Advantage: Gordon gets the slight edge here mainly because of Gurley’s total of four games against Seattle and Arizona. Division-wise, there’s no contest when it comes to the quality of the defenses in the NFC West compared to the AFC West.
Gurley – Two seasons ago, Zac Stacy came out of nowhere as a fifth-round pick to rush for 973 yards. Last season, he gets just 293 on 76 carries, while Tre Mason, a third-round selection, leads the way with 765 yards, most of that coming over the final seven games. Gurley has the potential to break out, but will he get the opportunity from Week 1 or will it take some time to grasp the offense? And there’s also a chance the Rams decide to take it slow with Gurley because of his knee.
Gordon – San Diego has other options in Woodhead and Oliver, who already figure to take touches away from Gordon regardless of how quickly he learns the playbook. Philip Rivers isn’t the most mobile of quarterbacks and even though he’s entering the final year of his contract, he’s still critical to the Chargers’ success. If Gordon can’t do his job in pass protection or catch the ball, he could be eased into the offense.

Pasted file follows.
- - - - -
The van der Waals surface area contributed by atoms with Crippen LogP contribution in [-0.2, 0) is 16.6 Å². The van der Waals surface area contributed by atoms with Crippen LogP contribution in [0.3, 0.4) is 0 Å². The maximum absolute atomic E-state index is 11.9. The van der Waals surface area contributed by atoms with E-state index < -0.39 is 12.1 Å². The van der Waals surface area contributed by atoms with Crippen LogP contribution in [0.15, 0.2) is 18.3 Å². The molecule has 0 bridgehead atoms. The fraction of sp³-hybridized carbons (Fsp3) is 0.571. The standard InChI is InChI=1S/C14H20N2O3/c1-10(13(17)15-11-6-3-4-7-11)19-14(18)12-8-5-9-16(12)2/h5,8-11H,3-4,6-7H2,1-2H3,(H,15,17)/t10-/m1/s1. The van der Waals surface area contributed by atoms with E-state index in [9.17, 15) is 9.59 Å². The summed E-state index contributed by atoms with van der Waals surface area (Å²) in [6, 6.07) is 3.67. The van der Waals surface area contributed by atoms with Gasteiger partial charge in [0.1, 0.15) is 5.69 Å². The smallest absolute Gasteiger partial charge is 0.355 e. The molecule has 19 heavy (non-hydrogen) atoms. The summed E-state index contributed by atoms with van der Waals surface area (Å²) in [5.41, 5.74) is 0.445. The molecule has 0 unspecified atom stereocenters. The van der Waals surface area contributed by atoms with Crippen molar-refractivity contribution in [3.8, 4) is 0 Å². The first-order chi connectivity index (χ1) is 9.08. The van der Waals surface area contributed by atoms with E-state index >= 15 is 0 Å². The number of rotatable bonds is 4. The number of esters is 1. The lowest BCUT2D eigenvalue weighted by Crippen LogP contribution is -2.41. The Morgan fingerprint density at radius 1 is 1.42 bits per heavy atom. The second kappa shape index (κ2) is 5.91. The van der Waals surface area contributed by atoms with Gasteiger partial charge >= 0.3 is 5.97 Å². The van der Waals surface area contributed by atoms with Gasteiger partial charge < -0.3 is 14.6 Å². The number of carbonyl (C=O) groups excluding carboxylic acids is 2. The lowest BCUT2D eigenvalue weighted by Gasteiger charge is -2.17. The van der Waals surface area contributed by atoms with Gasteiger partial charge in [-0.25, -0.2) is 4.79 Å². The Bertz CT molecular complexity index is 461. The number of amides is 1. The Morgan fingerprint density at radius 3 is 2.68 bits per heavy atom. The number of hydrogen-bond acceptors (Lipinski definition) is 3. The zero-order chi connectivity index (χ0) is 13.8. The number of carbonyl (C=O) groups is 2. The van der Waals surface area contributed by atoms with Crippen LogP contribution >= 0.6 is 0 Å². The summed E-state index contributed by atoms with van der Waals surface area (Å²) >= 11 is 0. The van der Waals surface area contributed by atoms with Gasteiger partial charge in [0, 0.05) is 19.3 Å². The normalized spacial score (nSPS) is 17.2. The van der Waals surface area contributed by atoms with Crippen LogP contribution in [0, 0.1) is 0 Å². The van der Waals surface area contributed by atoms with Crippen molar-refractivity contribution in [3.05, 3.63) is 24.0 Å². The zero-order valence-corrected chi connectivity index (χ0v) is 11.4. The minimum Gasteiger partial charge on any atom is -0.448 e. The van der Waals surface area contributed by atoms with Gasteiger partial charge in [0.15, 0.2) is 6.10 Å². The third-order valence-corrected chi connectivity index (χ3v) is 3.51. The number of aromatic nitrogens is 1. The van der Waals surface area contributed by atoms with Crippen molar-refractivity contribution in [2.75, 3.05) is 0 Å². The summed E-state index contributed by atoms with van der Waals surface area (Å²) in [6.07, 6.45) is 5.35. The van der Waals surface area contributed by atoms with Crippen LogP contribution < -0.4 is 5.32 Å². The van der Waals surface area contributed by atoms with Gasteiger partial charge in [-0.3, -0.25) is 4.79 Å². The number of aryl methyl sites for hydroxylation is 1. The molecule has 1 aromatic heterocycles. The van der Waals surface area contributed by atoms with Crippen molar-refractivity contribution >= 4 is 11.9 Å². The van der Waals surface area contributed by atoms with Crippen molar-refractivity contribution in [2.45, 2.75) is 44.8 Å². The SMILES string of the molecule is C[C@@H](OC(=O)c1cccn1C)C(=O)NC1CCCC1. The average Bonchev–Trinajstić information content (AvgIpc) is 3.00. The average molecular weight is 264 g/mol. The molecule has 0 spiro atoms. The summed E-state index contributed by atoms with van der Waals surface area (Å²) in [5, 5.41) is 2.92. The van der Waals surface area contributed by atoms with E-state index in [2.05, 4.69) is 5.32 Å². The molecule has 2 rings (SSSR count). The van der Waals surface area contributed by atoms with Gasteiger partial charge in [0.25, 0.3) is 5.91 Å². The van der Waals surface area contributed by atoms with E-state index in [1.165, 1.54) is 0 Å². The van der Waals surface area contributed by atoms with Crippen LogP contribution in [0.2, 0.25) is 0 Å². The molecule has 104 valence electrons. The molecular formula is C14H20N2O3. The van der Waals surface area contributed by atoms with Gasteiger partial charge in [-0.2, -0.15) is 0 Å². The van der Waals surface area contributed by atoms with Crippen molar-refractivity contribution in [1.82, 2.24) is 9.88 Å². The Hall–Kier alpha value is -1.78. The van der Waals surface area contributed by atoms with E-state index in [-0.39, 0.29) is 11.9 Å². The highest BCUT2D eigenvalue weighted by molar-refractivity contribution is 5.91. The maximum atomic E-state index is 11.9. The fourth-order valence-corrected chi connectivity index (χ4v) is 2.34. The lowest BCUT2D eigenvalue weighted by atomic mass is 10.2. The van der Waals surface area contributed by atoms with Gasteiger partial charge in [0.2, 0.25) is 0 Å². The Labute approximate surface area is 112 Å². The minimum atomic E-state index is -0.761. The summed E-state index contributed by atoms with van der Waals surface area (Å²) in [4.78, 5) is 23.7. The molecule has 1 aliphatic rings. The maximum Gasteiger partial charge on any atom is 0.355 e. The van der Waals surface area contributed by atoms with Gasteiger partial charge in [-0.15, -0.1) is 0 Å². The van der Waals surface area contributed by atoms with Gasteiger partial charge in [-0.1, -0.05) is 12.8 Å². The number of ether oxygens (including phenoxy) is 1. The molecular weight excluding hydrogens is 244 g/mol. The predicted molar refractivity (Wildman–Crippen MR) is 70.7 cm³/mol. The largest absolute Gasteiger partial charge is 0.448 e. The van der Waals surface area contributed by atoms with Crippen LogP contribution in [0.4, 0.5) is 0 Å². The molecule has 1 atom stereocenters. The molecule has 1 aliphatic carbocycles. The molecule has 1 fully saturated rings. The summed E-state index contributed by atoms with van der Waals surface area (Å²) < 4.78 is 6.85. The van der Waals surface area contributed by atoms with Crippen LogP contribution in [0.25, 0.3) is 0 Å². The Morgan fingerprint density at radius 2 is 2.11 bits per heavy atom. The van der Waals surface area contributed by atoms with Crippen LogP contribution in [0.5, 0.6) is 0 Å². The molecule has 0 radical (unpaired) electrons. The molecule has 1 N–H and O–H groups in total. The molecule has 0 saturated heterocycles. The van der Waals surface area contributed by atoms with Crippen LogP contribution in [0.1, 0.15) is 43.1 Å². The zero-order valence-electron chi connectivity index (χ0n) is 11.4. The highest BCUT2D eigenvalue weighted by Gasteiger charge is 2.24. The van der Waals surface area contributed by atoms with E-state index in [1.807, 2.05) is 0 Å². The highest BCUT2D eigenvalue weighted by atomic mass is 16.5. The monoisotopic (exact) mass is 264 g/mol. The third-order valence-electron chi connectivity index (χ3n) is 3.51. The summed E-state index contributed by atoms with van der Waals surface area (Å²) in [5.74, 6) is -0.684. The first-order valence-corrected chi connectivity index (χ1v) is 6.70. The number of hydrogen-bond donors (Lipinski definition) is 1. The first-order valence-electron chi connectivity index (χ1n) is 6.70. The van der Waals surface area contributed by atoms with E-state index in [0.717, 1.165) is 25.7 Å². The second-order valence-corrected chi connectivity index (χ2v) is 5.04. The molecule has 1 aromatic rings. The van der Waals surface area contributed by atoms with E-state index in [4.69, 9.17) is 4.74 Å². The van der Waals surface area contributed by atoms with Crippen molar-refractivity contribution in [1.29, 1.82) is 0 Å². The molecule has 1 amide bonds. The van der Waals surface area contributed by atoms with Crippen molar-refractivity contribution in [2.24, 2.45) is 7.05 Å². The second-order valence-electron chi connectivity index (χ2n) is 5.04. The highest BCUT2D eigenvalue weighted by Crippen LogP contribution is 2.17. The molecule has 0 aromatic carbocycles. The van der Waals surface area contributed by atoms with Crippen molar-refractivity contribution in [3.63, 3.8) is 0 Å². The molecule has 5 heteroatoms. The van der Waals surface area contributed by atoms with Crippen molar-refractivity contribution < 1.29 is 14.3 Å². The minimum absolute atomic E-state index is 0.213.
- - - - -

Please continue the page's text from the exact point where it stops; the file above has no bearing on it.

Advantage: Both rookies will have to earn their playing time, but Gurley’s path to significant touches seems clearer, provided the surgically repaired knee is ready for the workload.
Both Gurley and Gordon figure to be attractive options in fantasy drafts this fall. Running backs could be the difference between a fantasy championship contender and a team that just can’t get over the hump each week. Many fell in love with Montee Ball and Zac Stacy last season and took them early, only to watch them get hurt or struggle to produce. Gurley and Gordon both could develop into top-10 fantasy options, but probably not this season.
Even with the questions surrounding the knee, Gurley is a more appealing option with considerably larger upside in my opinion, making him the target. However, at this point, Gurley is a borderline top-25 RB for 2015, as there are questions about his knee and how quickly he will receive a starter’s workload. Gordon also has intriguing upside, but the likelihood of limited touches has him in flex territory, for now.